In the work to end youth homelessness, we all agree: young people need stable housing, permanent connections, education and/or employment, and an overall sense of well-being to succeed and thrive—and to make sure they never experience homelessness again. Indeed, to receive federal funding through the Runaway and Homeless Youth Act, community-based grantees must measure and report on outcomes in these core areas. To date, however, there has been limited federal guidance on how this should be done. What to measure—and how to measure it—remains a glaring gap.
MANY was created to respond to the needs of providers working to end youth homelessness. Over the last three years, we have fielded hundreds of questions from communities and funders looking to define outcome measurements to strengthen local responses to prevent and end youth homelessness and to better understand the impact of their programs.
Our most frequently asked questions illustrate a number of recurring issues:
Reporting requirements vary across funders—and with limited guidance on how and what they should be tracking, providers struggle to identify consistent performance measures
Lack of guidance from funders has resulted in the use of vastly inconsistent measures across service providers, even within the same agencies, making it difficult to report on both client-level and program-level outcomes
Intake assessments are not standardized, which leads to inconsistent outcomes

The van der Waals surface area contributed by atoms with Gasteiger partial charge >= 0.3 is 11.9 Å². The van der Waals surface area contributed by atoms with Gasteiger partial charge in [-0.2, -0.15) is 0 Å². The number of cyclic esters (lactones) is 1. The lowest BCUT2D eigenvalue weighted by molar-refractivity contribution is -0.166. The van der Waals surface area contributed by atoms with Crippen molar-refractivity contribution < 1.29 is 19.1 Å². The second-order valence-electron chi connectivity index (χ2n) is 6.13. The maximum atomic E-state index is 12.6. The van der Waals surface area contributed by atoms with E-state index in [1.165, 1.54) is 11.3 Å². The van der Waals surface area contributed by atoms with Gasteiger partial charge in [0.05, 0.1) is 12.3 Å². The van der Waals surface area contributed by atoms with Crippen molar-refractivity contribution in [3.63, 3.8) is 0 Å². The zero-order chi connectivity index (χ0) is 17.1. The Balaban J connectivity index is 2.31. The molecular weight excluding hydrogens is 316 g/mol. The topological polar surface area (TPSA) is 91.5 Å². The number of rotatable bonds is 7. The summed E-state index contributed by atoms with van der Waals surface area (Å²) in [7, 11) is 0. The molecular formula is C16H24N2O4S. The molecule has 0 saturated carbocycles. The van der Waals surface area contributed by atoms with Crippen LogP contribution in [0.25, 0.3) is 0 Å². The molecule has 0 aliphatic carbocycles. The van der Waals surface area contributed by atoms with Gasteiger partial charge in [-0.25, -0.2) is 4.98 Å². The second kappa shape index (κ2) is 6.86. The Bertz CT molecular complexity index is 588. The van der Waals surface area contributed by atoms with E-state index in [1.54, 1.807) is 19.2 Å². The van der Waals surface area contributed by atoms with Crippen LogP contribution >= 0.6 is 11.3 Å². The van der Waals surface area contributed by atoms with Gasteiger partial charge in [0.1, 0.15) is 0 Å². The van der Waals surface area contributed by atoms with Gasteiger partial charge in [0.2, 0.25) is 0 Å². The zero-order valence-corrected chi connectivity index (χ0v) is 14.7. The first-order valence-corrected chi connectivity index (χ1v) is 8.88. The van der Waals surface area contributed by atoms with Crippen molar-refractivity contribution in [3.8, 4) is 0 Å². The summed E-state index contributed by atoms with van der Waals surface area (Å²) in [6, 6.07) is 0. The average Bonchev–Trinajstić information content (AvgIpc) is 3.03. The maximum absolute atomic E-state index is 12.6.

Measures that are used tend to focus on program exits and rarely include outcome areas beyond housing status at a specific point in time
Lack of a coordinated approach to collecting and reporting outcome data offers fragmented results, which serve as a barrier to service providers and policy makers who try to make decisions based on this information.
To address this lack of a coordinated approach, MANY and Chapin Hall have partnered with federal agencies, researchers, practitioners, and philanthropists to lead a multi-phase effort to produce common, reliable, and valid outcome measures that can be consistently applied across the array of youth-serving programs. Through an extensive literature review, as well as a series of expert consultations and surveys with youth and other key stakeholders, we will generate a series of proposed indicators under each of the four core outcome areas, as well as indicators that could be universally collected to strengthen the evidence base regarding the effectiveness of different interventions.
Implications for the Field
Through this project, communities will have access to a set of indicators that will facilitate consistent data collection related to core outcomes for youth experiencing homelessness across programs, regardless of their funding source. And federal agencies will have recommendations to more closely align reporting requirements and expectations. Through this inclusive, large-scale effort, we expect to see the following impacts nationally:
Consistent measures, providing the ability to cross-learn within communities and across programs nationally
Common expectations across multiple funders, fostering the use of valid and reliable measures
Measures to support an effective mix between services and supports, and increasing the focus on tracking performance against core outcomes areas
Actionable data to shape recommendations for policy and practice improvements
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